Cybersecurity and You (Pt. 1)

I travel state-wide here in Texas and speak to as many people who will have me.  I try to keep my audiences diverse and open because cyber security affects everyone, even you.  Whether you’re a 25-year-old IT professional spending most of your life online or a retired grandmother with 15 grandchildren who may only use the internet once or twice a week, your life is somehow impacted by this ever-growing concern in our modern world.

In this short series of blogs, I am going to discuss several different and important ways that you can make some minor changes to make your digital life more secure.

Now, when I present to audiences, I love to give statistics so that people can see just how important it is to have good cybersecurity practices.  Some of the stats I give really shock people and while my goal is not to cause fear, it is to bring awareness to the criticality of the situation and then personalize it so they can see how it can potentially affect their lives.

We discuss the growing rate of internet usage and how just over 50% of the world now has internet access.  This growing environment not only increases available targets for the malicious people, it is giving the malicious people room to grow and recruit.  Below are some of the other current stats that I use:

  • 130 – Average number of online user accounts per person in the US
  • 91% – The percentage of malware infections that happen from PHISHING
  • Asia has the most internet users at nearly 1.9 Billion but that is only 45% of their population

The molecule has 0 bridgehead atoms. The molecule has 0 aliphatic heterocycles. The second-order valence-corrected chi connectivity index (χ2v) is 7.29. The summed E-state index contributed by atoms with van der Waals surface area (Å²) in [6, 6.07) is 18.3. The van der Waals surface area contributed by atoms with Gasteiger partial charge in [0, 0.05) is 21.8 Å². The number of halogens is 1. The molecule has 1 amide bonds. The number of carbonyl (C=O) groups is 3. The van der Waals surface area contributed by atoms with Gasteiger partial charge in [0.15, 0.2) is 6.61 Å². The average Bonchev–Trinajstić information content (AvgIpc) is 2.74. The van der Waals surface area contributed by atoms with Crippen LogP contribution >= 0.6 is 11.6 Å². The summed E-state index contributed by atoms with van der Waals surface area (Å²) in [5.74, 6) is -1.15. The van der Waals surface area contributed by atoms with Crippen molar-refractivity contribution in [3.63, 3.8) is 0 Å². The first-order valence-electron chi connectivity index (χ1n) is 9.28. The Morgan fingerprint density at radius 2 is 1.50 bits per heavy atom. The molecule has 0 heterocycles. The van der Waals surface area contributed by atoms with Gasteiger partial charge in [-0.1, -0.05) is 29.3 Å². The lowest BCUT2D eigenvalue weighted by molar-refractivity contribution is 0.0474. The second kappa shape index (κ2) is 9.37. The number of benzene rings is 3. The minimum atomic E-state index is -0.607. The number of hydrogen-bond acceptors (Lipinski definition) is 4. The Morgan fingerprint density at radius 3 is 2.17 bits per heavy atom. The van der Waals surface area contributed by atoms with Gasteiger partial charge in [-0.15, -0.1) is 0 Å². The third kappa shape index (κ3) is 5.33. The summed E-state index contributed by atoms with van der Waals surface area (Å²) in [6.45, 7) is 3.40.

• North America has 320 Million users and makes up 88% of our population

Passwords:
We usually discuss password hygiene and security as it is such a huge part of our overall security as a society.  I even explain to them the trends that are growing in password hacking technology such as pattern recognition.  Those malicious parties now look for common password patterns such as:

  • All numbers in the password being together (i.e. “hereismypassword1234”)
  • The most common used special character is the “!” and it is usually at the end. (i.e. “hereismypassword1234!”)
  • When a capital letter is required people just usually make it the first letter of the password.

Here are some recommended adjustments that while minor will still help take the security of your passwords to the next level.  Essentially make adjustments to your existing passwords around the few things I mentioned above.

  • Start your password with a lower case letter or special character
  • Mix up your numbers
  • Place capitals at random
  • Substitute some letters with numbers

Example:
“h3re1sMyp@ssw0rd”

Internet access exists all over the world and let’s face it, it’s not going to lessen anytime soon.  Anyone reading this blog most likely has plenty of online presence including at least 10 user names and passwords online.   Hopefully, the above information has been helpful to you and will be a good starting place in you having a better understanding of cyber security and how you can flex some of your own security muscle in your digital life.

Keep watching here.  Next time I will discuss some specific threats to your digital life and how you can protect against them.

Stay connected.  Stay Safe!

Austin Bynum
Chief Watchman
Cyber Watchtower

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